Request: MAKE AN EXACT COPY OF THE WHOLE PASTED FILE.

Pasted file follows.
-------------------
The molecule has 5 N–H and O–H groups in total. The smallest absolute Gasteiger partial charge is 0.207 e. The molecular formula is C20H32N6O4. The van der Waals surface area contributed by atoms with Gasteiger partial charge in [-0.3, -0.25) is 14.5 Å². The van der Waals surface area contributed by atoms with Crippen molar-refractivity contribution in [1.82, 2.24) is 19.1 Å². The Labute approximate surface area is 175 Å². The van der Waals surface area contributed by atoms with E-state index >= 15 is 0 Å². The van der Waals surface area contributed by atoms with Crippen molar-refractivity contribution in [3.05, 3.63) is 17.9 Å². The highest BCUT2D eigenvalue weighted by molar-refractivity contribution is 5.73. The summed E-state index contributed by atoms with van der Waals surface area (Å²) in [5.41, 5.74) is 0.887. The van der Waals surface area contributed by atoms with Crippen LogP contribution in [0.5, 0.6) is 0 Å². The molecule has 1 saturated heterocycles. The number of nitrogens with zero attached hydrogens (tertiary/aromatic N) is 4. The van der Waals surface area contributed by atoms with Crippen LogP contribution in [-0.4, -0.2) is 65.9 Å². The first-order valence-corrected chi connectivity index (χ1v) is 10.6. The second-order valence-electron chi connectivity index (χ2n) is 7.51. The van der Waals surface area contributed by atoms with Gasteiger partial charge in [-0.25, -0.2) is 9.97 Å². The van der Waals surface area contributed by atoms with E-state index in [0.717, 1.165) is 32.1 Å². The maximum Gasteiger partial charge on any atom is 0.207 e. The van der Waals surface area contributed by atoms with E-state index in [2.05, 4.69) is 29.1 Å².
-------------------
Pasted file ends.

The molecule has 5 N–H and O–H groups in total. The smallest absolute Gasteiger partial charge is 0.207 e. The molecular formula is C20H32N6O4. The van der Waals surface area contributed by atoms with Gasteiger partial charge in [-0.3, -0.25) is 14.5 Å². The van der Waals surface area contributed by atoms with Crippen molar-refractivity contribution in [1.82, 2.24) is 19.1 Å². The Labute approximate surface area is 175 Å². The van der Waals surface area contributed by atoms with E-state index >= 15 is 0 Å². The van der Waals surface area contributed by atoms with Crippen molar-refractivity contribution in [3.05, 3.63) is 17.9 Å². The highest BCUT2D eigenvalue weighted by molar-refractivity contribution is 5.73. The summed E-state index contributed by atoms with van der Waals surface area (Å²) in [5.41, 5.74) is 0.887. The van der Waals surface area contributed by atoms with Crippen LogP contribution in [0.5, 0.6) is 0 Å². The molecule has 1 saturated heterocycles. The number of nitrogens with zero attached hydrogens (tertiary/aromatic N) is 4. The van der Waals surface area contributed by atoms with Crippen LogP contribution in [-0.4, -0.2) is 65.9 Å². The first-order valence-corrected chi connectivity index (χ1v) is 10.6. The second-order valence-electron chi connectivity index (χ2n) is 7.51. The van der Waals surface area contributed by atoms with Gasteiger partial charge in [-0.25, -0.2) is 9.97 Å². The van der Waals surface area contributed by atoms with E-state index in [0.717, 1.165) is 32.1 Å². The maximum Gasteiger partial charge on any atom is 0.207 e. The van der Waals surface area contributed by atoms with E-state index in [2.05, 4.69) is 29.1 Å².